A sense of purpose can be just as rewarding as an employee’s financial compensation. If an employee has autonomy over their schedule, or has opportunities to choose the type of work they do, they’re more likely to be happy and productive than an employee with a heavily regimented, inflexible workload. Over time, this reduces the risk of burnout and helps ensure the employee stays committed to the organisation and their role.
- Create scheduling buffers.
A study published in the Journal of Personality and Social Psychology asked students to estimate how long it would take to complete their thesis. The students provided an “optimistic” and “pessimistic” estimate, which were supposed to take into account their best- and worst-case scenarios. Only about 48.7% of participants finished their thesis by the “worst-case scenario” estimate; the average difference between their “best-case scenario” estimate and completion date was about 21.6 days.
Many other studies prove most people are overly optimistic when it comes to guessing how much time a project will take, a phenomenon sociologists call the “planning fallacy.” To avoid overscheduling and alleviate stress, build generous leeway into your organisation’s schedule.
- Give employees time for deep concentration.
Employees need the right resources to succeed. Look at your company’s expectations. Do any list “multitasking” as an essential skill? If so, consider how this approach might impede concentration, add stress, and contribute to burnout. Numerous studies also showmultitasking diminishes productivity by as much as 40% and forces employees to work longer hours.
- Give employees the tools to succeed.
Work-life balance starts with the company culture and not just the individual. If you want to help employees manage their responsibilities and work optimally, take a broad-level approach. A home office stipend will allow staff to work comfortably and creates physical markers to distinguish between work and personal life. Clear boundaries help people compartmentalise different tasks, thereby helping them establish a routine and avoid unintentional time overlaps.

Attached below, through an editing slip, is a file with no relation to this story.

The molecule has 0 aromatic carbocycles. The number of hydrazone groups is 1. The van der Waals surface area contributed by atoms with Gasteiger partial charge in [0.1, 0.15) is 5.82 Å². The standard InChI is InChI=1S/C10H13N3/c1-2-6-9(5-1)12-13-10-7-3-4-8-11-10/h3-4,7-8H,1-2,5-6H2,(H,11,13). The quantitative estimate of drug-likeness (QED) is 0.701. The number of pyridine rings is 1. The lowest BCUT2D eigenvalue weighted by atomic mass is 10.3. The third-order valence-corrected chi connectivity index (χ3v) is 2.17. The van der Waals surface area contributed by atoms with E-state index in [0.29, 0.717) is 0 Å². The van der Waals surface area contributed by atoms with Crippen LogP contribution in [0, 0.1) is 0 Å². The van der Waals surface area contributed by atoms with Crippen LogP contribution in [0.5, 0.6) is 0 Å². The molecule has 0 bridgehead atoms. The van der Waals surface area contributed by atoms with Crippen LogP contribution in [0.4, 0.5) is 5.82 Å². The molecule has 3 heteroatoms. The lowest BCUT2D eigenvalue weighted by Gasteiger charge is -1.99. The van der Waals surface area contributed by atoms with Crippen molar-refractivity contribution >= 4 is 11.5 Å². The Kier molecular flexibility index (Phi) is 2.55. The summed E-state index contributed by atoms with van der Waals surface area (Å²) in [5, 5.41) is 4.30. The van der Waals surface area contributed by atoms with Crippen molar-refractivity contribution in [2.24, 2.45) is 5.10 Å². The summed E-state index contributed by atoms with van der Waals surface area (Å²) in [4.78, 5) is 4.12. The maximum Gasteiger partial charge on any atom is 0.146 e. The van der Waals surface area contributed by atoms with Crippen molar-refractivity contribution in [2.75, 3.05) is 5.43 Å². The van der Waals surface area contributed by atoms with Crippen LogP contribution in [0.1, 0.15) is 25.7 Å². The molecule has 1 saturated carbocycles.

It’s also important to give employees opportunities to unwind—and explicitly communicate acceptable ways of doing so during the workday. For example, you might want to offer flexible break schedules so people can take a walk, stretch, or exercise during their shift. According to a study published in Human Resource Management andHarvard Business Review,people who exercise regularly report better work-life integration, even though an exercise routine adds another demand to their schedule. Russell Clayton, a professor at Muma College of Business at the University of South Florida and author of the study, explains exercise can help employees in two ways:
- Stress Management: Exercise lowers adrenaline and cortisol levels and boosts endorphins (“feel-good” hormones), which can naturally improve an individual’s mood and outlook.
- Self-Efficacy: People who exercise are generally less likely to procrastinate and more likely to approach challenges with optimism and confidence.
If you want to encourage employees to exercise more frequently—and therefore help them achieve better work-life balance—additional wellness benefits, like an all-inclusive gym membership, meditation program, or personal training can help.
In the end, your company culture ultimately determines how employees approach work-life balance, whether they work remotely or at the office. To learn how Gympass can help you build a custom benefits plan that encourages work-life integration, fulfillment, and productivity,request a quote today.
The Gympass Editorial Team empowers HR leaders to support worker wellbeing. Our original research, trend analyses, and helpful how-tos provide the tools they need to improve workforce wellness in today's fast-shifting professional landscape.